U.S. President Barack Obama was reelected for a second term after a tight race against Republican candidate Mitt Romney. In his rousing victory speech to a packed crowd in Chicago, he thanked voters for electing him to another term and congratulated his Republican opponents for a hard-fought battle.
Prime Minister Benjamin Netanyahu congratulated President Barack Obama on his victory in the U.S. elections, in a special message released just moments after the results were announced.
Bradley Burston argues that, even though in theory Obama's grueling months of campaigning ended on Tuesday night, if early indications hold, over the next 11 weeks, the president may still have one more campaign opponent to face – Benjamin Netanyahu.
Meanwhile, Amos Harel writes that Iran will take center stage again on the new-old president's agenda. U.S. elections are decided on domestic issues, he writes, but even on his second term Obama cannot afford to allow a radical regime to acquire nuclear weapons.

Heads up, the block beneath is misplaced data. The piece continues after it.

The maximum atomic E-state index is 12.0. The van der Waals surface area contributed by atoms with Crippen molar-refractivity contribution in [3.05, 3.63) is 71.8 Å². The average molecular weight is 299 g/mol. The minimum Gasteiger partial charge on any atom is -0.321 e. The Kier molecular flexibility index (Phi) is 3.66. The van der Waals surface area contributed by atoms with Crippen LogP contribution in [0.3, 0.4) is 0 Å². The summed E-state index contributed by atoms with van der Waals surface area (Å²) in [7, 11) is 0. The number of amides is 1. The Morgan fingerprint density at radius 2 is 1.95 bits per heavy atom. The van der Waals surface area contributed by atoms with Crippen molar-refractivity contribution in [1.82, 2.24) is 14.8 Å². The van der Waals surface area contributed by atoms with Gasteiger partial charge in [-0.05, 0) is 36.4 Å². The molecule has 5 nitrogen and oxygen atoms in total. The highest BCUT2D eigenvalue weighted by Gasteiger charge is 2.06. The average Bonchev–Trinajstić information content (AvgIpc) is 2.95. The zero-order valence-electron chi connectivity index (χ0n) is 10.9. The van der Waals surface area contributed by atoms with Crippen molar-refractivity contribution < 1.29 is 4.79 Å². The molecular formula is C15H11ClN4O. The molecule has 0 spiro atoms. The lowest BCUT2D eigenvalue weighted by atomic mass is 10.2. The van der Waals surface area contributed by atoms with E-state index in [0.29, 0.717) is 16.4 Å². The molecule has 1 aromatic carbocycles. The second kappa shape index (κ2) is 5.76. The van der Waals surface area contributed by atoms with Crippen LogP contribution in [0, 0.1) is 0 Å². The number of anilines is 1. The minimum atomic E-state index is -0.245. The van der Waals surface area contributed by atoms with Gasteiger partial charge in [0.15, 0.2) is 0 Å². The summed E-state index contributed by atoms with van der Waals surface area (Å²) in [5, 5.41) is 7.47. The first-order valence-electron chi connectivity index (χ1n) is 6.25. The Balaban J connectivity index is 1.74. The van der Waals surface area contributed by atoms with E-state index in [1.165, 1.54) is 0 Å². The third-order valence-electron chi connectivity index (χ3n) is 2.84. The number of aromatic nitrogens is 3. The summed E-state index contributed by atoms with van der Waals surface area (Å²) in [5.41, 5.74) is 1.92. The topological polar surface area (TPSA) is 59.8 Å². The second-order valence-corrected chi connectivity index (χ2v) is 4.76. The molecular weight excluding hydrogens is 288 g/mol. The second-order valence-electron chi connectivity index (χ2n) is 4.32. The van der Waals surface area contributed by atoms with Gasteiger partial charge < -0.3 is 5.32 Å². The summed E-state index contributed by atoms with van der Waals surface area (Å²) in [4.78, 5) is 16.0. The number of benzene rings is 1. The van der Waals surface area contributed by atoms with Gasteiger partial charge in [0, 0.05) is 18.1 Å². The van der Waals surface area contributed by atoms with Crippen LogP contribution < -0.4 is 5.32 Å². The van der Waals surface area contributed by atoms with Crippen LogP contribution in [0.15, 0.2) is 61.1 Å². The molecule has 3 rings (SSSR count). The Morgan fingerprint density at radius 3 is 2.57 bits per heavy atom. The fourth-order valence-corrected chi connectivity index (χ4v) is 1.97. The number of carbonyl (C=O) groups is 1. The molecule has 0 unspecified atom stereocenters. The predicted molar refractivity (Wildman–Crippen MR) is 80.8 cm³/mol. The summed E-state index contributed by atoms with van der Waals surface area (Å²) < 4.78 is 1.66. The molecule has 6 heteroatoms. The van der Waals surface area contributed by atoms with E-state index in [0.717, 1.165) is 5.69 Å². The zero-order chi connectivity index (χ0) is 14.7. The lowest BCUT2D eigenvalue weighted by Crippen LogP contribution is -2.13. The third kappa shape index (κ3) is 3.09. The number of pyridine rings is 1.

Israel may initiate a building drive in West Bank settlements, as a possible sanction against the Palestinian Authority, should the PA request permanent observer-state status at the United Nations General Assembly at the end of the month.
The British government condemned the tenders recently issued by Israel's Housing Ministry for the construction of new housing units across the Green Line in Jerusalem and in West Bank settlements.
The Prosecutor's Office declared that it would cancel all charges against a Beit Hanina youth who was held in custody for three weeks on false charges of aggravated assault, after closed-circuit television footage proved that two Border Police officers lied to the court from the start.
Syrian rebels fired mortar shells at President Bashar Assad's palace in Damascus, but missed, in an attack underlining the growing boldness of forces fighting to end his family's 42 years in power.
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